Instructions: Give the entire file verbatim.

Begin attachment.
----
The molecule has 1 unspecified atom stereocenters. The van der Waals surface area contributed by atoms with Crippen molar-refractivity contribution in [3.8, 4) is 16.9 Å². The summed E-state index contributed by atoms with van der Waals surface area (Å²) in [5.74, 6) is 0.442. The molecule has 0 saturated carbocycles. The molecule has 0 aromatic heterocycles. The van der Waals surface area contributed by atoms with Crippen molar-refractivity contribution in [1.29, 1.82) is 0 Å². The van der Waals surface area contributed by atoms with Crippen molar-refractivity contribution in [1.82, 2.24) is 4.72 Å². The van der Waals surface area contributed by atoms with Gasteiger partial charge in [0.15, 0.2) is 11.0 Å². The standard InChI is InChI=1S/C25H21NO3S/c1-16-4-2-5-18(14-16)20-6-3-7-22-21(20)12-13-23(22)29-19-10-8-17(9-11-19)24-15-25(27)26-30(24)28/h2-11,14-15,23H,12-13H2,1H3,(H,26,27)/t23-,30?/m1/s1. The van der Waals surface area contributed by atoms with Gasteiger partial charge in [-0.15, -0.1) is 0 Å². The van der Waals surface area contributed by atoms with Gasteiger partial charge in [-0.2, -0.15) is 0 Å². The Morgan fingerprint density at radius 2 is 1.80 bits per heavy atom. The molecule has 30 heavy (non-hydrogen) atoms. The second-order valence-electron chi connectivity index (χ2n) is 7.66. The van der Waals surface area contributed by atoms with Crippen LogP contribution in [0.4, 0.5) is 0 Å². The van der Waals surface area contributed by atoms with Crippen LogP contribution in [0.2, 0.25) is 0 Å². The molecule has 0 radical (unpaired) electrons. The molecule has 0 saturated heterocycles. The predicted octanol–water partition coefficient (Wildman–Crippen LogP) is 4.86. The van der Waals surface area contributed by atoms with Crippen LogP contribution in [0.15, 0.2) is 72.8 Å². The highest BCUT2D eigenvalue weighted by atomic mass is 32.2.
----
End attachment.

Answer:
The molecule has 1 unspecified atom stereocenters. The van der Waals surface area contributed by atoms with Crippen molar-refractivity contribution in [3.8, 4) is 16.9 Å². The summed E-state index contributed by atoms with van der Waals surface area (Å²) in [5.74, 6) is 0.442. The molecule has 0 saturated carbocycles. The molecule has 0 aromatic heterocycles. The van der Waals surface area contributed by atoms with Crippen molar-refractivity contribution in [1.29, 1.82) is 0 Å². The van der Waals surface area contributed by atoms with Crippen molar-refractivity contribution in [1.82, 2.24) is 4.72 Å². The van der Waals surface area contributed by atoms with Gasteiger partial charge in [0.15, 0.2) is 11.0 Å². The standard InChI is InChI=1S/C25H21NO3S/c1-16-4-2-5-18(14-16)20-6-3-7-22-21(20)12-13-23(22)29-19-10-8-17(9-11-19)24-15-25(27)26-30(24)28/h2-11,14-15,23H,12-13H2,1H3,(H,26,27)/t23-,30?/m1/s1. The van der Waals surface area contributed by atoms with Gasteiger partial charge in [-0.15, -0.1) is 0 Å². The van der Waals surface area contributed by atoms with Gasteiger partial charge in [-0.2, -0.15) is 0 Å². The Morgan fingerprint density at radius 2 is 1.80 bits per heavy atom. The molecule has 30 heavy (non-hydrogen) atoms. The second-order valence-electron chi connectivity index (χ2n) is 7.66. The van der Waals surface area contributed by atoms with Crippen LogP contribution in [0.4, 0.5) is 0 Å². The van der Waals surface area contributed by atoms with Crippen LogP contribution in [0.2, 0.25) is 0 Å². The molecule has 0 radical (unpaired) electrons. The molecule has 0 saturated heterocycles. The predicted octanol–water partition coefficient (Wildman–Crippen LogP) is 4.86. The van der Waals surface area contributed by atoms with Crippen LogP contribution in [0.15, 0.2) is 72.8 Å². The highest BCUT2D eigenvalue weighted by atomic mass is 32.2.